Gregory Block gblock at
Tue Nov 30 01:44:39 PST 2004

On 30 Nov 2004, at 05:27, Brad Fitzpatrick wrote:

> Local port exhaustion is an annoying problem, but easy to solve:  keep
> your connections to memcached servers open a long time.

I have to agree, here.  We're running this in production, under heavy 
use, and the only way socket exhaustion could ever be an issue is 
because we would be opening too many connections.

By definition, if you're opening lots of connections, you're wasting 
time in connection setup that you could have made performing that 
request; so purely from an optimisation standpoint, this would be 

Moreover, you're *still* going to have the issue of the memcached 
servers having different contents; in effect, you're no better off than 
either having a local-memcached policy that has a memcached running on 
each machine locally (and if you're going to go that far, you might as 
well just go with IPC and get it over with; that'll be fun for a 
libevent i/f), because you've just elected to store multiple copies of 
the same content onto multiple servers in a way that isn't automated by 
some kind of in-memcached replication system (which misses the point, 

Client balancing works; it requires efficient access by clients, and in 
this case, that means you.  Hold your connections open unless you're 
required to close them by some kind of failure, either in protocol or 
in software; if the client you're using doesn't support concurrent 
access, arbitrate that access via a pooling mechanism that can leave a 
specific number of connections via memcached open, and can 
transparently scale those connections with load, without incurring 
construction/disposal overhead.

Fundamentally, what you've got is an object (client) which is 
"expensive" to create (cpu, resources, doesn't matter which).  The way 
you manage that is through object pooling; don't solve in hardware what 
is fundamentally a simple software problem.



I honestly can't think of a situation where a load balancer would be a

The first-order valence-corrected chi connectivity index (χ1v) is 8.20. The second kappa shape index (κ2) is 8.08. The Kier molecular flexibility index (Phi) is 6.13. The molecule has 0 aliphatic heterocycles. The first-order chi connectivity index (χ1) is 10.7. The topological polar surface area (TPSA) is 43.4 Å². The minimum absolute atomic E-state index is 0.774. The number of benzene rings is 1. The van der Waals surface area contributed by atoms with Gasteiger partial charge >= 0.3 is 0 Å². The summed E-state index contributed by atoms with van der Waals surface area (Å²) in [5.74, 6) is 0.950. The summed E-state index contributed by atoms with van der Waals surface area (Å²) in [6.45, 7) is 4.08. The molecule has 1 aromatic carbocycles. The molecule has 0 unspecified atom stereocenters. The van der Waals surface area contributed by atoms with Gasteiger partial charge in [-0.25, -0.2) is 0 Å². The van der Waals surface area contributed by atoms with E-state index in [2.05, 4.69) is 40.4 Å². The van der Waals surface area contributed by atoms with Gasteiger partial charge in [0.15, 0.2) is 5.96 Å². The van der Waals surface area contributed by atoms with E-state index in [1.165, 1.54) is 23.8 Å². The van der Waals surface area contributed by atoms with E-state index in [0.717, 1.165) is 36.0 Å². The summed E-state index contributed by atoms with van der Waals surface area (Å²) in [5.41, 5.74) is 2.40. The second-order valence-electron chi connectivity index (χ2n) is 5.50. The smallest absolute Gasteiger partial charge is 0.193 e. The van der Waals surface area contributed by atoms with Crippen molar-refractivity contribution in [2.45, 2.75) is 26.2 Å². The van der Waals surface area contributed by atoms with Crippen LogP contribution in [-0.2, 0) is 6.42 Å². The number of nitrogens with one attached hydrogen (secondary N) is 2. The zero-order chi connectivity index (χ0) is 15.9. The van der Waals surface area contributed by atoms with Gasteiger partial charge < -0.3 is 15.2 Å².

positive step unless you also build in the replication; otherwise, the 
load balancer can't possibly improve the efficiency of the hashing 
system for cache selection, but could easily decrease the efficiency of 
cache use.

If one was to take a sideways angle around the problem, and front a set 
of memcached clients with an HTTP server that spoke to your load 
balancers, and ensured that each server maintained a copy of the 
contents, then you could surely implement a poor-man's replication 
system; but that creates a raft of other issues which are better solved 
through native cache synchronization; and moreover, such a thing could 
be no less efficiently handled through parallel client connections and 
a thin layer over the memcached client API that managed multiple object 
pools with a worker thread that pushed updates to each of the cache 
APIs on worker threads, leaving your app to handle things 

The *only* value in the standalone central point is to ensure that 
during the write, the client could be returned asynchronously, knowing 
that until the async transaction is done, a local map of 'unsynced' 
key/value pairs could provide cached results which haven't yet been 
updated in memcached to ensure atomicity while allowing the async put 
to take place.

I played around with that, and it's just not worth it, even in cases of 
large object serialization, in our case.  :)

The only, the *only* thing I can think of to wish for is a better 
performing GzipOutputStream, and that's mostly because I haven't gone 
looking for either a faster compression stream in Java, or something 
backed by hardware to do that compression, and that's just a 
nice-to-have rather than a killer.

  - If you've got connection fatigue, hold your connections around.
  - If you can't solve that, you'll replace 
connection-fatigue-with-memcached with 
  - Assuming you don't have the latter problem, you've probably got a 
solution that could have been applied to fix the former, identical 
  - If the cost of losing a cache is too high, distribute the load 
across more caches, effectively reducing the impact of a single cache 
failure.  (And having said this, the uptimes on our caches are 
unbelievably long, even under heavy use.)
  - If the cost of accessing cache for everything is too high, split 
cache into a "long term" cache which is retained in memcached, and a 
"short term" cache which, like human short-term memory, is kept within 
specific time/usage limits and holds a limited amount of information; 
that raises the problem of needing to keep this content in sync, but 
we're purposefully talking about small amounts of content here where 
content is pushed simultaneously into the short-term and long-term 
memory system for later recall/reuse.
  - Keep in mind that any service you put in-between your memcached and 
your client will increase the amount of latency in accessing content in 
long-term memory, forcing you to consider implementing a short-term 
memory system anyways.
  - If you were watching the latency in the first place, you wouldn't 
have the socket fatigue, because you'd have gotten rid of that latency 
first.  ;)

Sorry.  I'm babbling.  It's morning, and I haven't quite had my first 
coffee yet.

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